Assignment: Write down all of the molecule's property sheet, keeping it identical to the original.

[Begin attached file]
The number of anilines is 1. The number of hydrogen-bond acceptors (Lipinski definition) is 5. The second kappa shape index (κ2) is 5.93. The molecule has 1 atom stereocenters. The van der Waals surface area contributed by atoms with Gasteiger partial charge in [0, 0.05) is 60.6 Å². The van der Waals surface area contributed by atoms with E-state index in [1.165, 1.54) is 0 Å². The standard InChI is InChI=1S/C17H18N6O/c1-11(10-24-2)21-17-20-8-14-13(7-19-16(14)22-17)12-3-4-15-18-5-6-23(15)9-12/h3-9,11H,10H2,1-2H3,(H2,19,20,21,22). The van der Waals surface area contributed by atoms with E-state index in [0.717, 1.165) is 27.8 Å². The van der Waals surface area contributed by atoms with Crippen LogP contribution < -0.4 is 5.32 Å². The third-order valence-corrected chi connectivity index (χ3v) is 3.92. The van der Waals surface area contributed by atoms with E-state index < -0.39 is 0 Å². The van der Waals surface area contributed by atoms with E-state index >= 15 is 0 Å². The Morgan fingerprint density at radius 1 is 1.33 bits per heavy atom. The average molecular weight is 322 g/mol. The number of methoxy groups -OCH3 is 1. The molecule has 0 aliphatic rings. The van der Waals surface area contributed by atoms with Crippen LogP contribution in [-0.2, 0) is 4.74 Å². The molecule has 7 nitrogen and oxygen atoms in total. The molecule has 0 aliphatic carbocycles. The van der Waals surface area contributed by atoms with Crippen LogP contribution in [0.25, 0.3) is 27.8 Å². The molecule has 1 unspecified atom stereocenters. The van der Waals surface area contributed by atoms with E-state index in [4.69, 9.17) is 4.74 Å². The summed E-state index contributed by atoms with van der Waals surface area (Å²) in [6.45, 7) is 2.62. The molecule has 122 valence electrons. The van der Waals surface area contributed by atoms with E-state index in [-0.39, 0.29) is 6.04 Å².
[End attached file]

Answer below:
The number of anilines is 1. The number of hydrogen-bond acceptors (Lipinski definition) is 5. The second kappa shape index (κ2) is 5.93. The molecule has 1 atom stereocenters. The van der Waals surface area contributed by atoms with Gasteiger partial charge in [0, 0.05) is 60.6 Å². The van der Waals surface area contributed by atoms with E-state index in [1.165, 1.54) is 0 Å². The standard InChI is InChI=1S/C17H18N6O/c1-11(10-24-2)21-17-20-8-14-13(7-19-16(14)22-17)12-3-4-15-18-5-6-23(15)9-12/h3-9,11H,10H2,1-2H3,(H2,19,20,21,22). The van der Waals surface area contributed by atoms with E-state index in [0.717, 1.165) is 27.8 Å². The van der Waals surface area contributed by atoms with Crippen LogP contribution < -0.4 is 5.32 Å². The third-order valence-corrected chi connectivity index (χ3v) is 3.92. The van der Waals surface area contributed by atoms with E-state index < -0.39 is 0 Å². The van der Waals surface area contributed by atoms with E-state index >= 15 is 0 Å². The Morgan fingerprint density at radius 1 is 1.33 bits per heavy atom. The average molecular weight is 322 g/mol. The number of methoxy groups -OCH3 is 1. The molecule has 0 aliphatic rings. The van der Waals surface area contributed by atoms with Crippen LogP contribution in [-0.2, 0) is 4.74 Å². The molecule has 7 nitrogen and oxygen atoms in total. The molecule has 0 aliphatic carbocycles. The van der Waals surface area contributed by atoms with Crippen LogP contribution in [0.25, 0.3) is 27.8 Å². The molecule has 1 unspecified atom stereocenters. The van der Waals surface area contributed by atoms with E-state index in [4.69, 9.17) is 4.74 Å². The summed E-state index contributed by atoms with van der Waals surface area (Å²) in [6.45, 7) is 2.62. The molecule has 122 valence electrons. The van der Waals surface area contributed by atoms with E-state index in [-0.39, 0.29) is 6.04 Å².